Georgia Tech Presents Latest in Machine Learning Research at Computer Vision and Pattern Recognition Conference June 19-24

Georgia Institute of Technology researchers will present new technical findings in artificial intelligence, machine learning, and computer vision research and applications at the Computer Vision and Pattern Recognition (CVPR) conference taking place from June 19-24, 2022, in New Orleans, Louisiana, and virtually.

The institute is a leading contributor in the technical program and researchers will present 11 papers in the following tracks:

  • 3D from multi-view and sensors
  • Datasets and evaluation
  • Navigation and autonomous driving
  • Recognition: detection, categorization, retrieval
  • Self-& semi-& meta- & unsupervised learning
  • Vision + language
  • Vision applications and systems

“Researchers in the Machine Learning Center at Georgia Tech aim to research and develop innovative and sustainable technologies using machine learning and artificial intelligence that serve broader communities in socially and ethically responsible ways,” said Irfan Essa, director of the center and senior associate dean in the College of Computing. “The GT research at CVPR reflects this broader goal, and we are actively building pathways to connect our experts to explore the implications of this technology in the world.”

Georgia Tech researchers at CVPR are collaborating in their current work with more than 100 peer authors from dozens of organizations that span industry, government, and academia.

The conference will draw leading authors, academics, and experts in key areas of artificial intelligence with an expected crowd of more than 7,500 attendees this year. Hosted by the IEEE Computer Society (IEEE CS) and the Computer Vision Foundation (CVF), CVPR is the premier annual computer vision event comprising the main conference and several co-located workshops and short courses.

ML@GT has created an interactive visual analysis of the CVPR 2022 papers program to show current trends in the field. The analysis breaks down the number of papers and authors by research area and allows users to explore areas of interest, including oral and poster papers on a particular topic. Research can also be narrowed down to particular institutions.

To learn more about Georgia Tech work at CVPR, details and paper links are below.


Georgia Tech Research at CVPR 2022



Learning To Solve Hard Minimal Problems
Petr Hruby, Timothy Duff, Anton Leykin, Tomas Pajdla

Panoptic Neural Fields: A Semantic Object-Aware Neural Scene Representation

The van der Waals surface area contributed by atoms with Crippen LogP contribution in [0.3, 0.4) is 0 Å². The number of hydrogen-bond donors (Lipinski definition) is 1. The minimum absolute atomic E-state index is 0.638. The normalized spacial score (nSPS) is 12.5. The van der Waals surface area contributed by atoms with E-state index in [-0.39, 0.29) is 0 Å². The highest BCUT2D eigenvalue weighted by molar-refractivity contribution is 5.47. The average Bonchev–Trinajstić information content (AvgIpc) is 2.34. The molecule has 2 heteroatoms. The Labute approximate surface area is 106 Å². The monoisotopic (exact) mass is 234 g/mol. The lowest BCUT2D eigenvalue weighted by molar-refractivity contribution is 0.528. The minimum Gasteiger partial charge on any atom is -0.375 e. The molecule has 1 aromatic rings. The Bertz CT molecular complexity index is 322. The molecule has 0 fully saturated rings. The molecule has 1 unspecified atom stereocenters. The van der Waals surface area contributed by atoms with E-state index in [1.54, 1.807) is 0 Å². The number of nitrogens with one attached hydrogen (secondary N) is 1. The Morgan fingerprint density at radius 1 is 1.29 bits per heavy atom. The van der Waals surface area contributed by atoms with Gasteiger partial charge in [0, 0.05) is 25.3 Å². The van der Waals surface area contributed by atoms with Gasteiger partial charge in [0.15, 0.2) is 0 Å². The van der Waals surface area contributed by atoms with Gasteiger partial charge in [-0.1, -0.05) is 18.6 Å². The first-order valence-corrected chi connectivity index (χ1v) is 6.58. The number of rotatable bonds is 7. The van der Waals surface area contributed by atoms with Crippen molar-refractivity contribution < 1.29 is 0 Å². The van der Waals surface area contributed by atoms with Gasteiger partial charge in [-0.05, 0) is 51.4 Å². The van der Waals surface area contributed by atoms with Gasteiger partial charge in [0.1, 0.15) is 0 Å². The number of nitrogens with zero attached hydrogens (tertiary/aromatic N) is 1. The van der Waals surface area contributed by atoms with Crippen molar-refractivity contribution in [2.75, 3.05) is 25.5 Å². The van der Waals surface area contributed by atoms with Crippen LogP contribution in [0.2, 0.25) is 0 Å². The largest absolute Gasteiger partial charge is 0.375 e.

Abhijit Kundu, Kyle Genova, Xiaoqi Yin, Alireza Fathi, Caroline Pantofaru, Leonidas J. Guibas, Andrea Tagliasacchi, Frank Dellaert, Thomas Funkhouser



Ego4D: Around the World in 3,000 Hours of Egocentric Video
Kristen Grauman, Andrew Westbury, Eugene Byrne, Zachary Chavis, Antonino Furnari, Rohit Girdhar, Jackson Hamburger, Hao Jiang, Miao Liu, Xingyu Liu, Miguel Martin, Tushar Nagarajan, Ilija Radosavovic, Santhosh Kumar Ramakrishnan, Fiona Ryan, Jayant Sharma, Michael Wray, Mengmeng Xu, Eric Zhongcong Xu, Chen Zhao, Siddhant Bansal, Dhruv Batra, Vincent Cartillier, Sean Crane, Tien Do, Morrie Doulaty, Akshay Erapalli, Christoph Feichtenhofer, Adriano Fragomeni, Qichen Fu, Abrham Gebreselasie, Cristina González, James Hillis, Xuhua Huang, Yifei Huang, Wenqi Jia, Weslie Khoo, Jáchym Kolář, Satwik Kottur, Anurag Kumar, Federico Landini, Chao Li, Yanghao Li, Zhenqiang Li, Karttikeya Mangalam, Raghava Modhugu, Jonathan Munro, Tullie Murrell, Takumi Nishiyasu, Will Price, Paola Ruiz, Merey Ramazanova, Leda Sari, Kiran Somasundaram, Audrey Southerland, Yusuke Sugano, Ruijie Tao, Minh Vo, Yuchen Wang, Xindi Wu, Takuma Yagi, Ziwei Zhao, Yunyi Zhu, Pablo Arbeláez, David Crandall, Dima Damen, Giovanni Maria Farinella, Christian Fuegen, Bernard Ghanem, Vamsi Krishna Ithapu, C. V. Jawahar, Hanbyul Joo, Kris Kitani, Haizhou Li, Richard Newcombe, Aude Oliva, Hyun Soo Park, James M. Rehg, Yoichi Sato, Jianbo Shi, Mike Zheng Shou, Antonio Torralba, Lorenzo Torresani, Mingfei Yan, Jitendra Malik

Multi-Dimensional, Nuanced and Subjective – Measuring the Perception of Facial Expressions
De'Aira Bryant, Siqi Deng, Nashlie Sephus, Wei Xia, Pietro Perona



Is Mapping Necessary for Realistic PointGoal Navigation?
Ruslan Partsey, Erik Wijmans, Naoki Yokoyama, Oles Dobosevych, Dhruv Batra, Oleksandr Maksymets



Cross-Domain Adaptive Teacher for Object Detection
Yu-Jhe Li, Xiaoliang Dai, Chih-Yao Ma, Yen-Cheng Liu, Kan Chen, Bichen Wu, Zijian He, Kris Kitani, Peter Vajda

Group R-CNN for Weakly Semi-Supervised Object Detection With Points
Shilong Zhang, Zhuoran Yu, Liyang Liu, Xinjiang Wang, Aojun Zhou, Kai Chen



Unbiased Teacher v2: Semi-Supervised Object Detection for Anchor-Free and Anchor-Based Detectors
Yen-Cheng Liu, Chih-Yao Ma, Zsolt Kira



Beyond a Pre-Trained Object Detector: Cross-Modal Textual and Visual Context for Image Captioning
Chia-Wen Kuo, Zsolt Kira

Habitat-Web: Learning Embodied Object-Search Strategies From Human Demonstrations at Scale
Ram Ramrakhya, Eric Undersander, Dhruv Batra, Abhishek Das



Episodic Memory Question Answering
Samyak Datta, Sameer Dharur, Vincent Cartillier, Ruta Desai, Mukul Khanna, Dhruv Batra, Devi Parikh



DetectorDetective: Investigating the Effects of Adversarial Examples on Object Detectors
Sivapriya Vellaichamy, Matthew Hull, Zijie J. Wang, Nilaksh Das, ShengYun Peng, Haekyu Park, Duen Horng (Polo) Chau

VisCUIT: Visual Auditor for Bias in CNN Image Classifier
Seongmin Lee, Zijie J. Wang, Judy Hoffman, Duen Horng (Polo) Chau



Multi-Agent Behavior: Representation, Modeling, Measurement, and Applications

Learning Behavior Representations Through Multi-Timescale Bootstrapping
Mehdi Azabou, Michael Mendelson, Maks Sorokin, Shantanu Thakoor, Nauman Ahad, Carolina Urzay, Mohammad Gheshlaghi Azar, Eva L. Dyer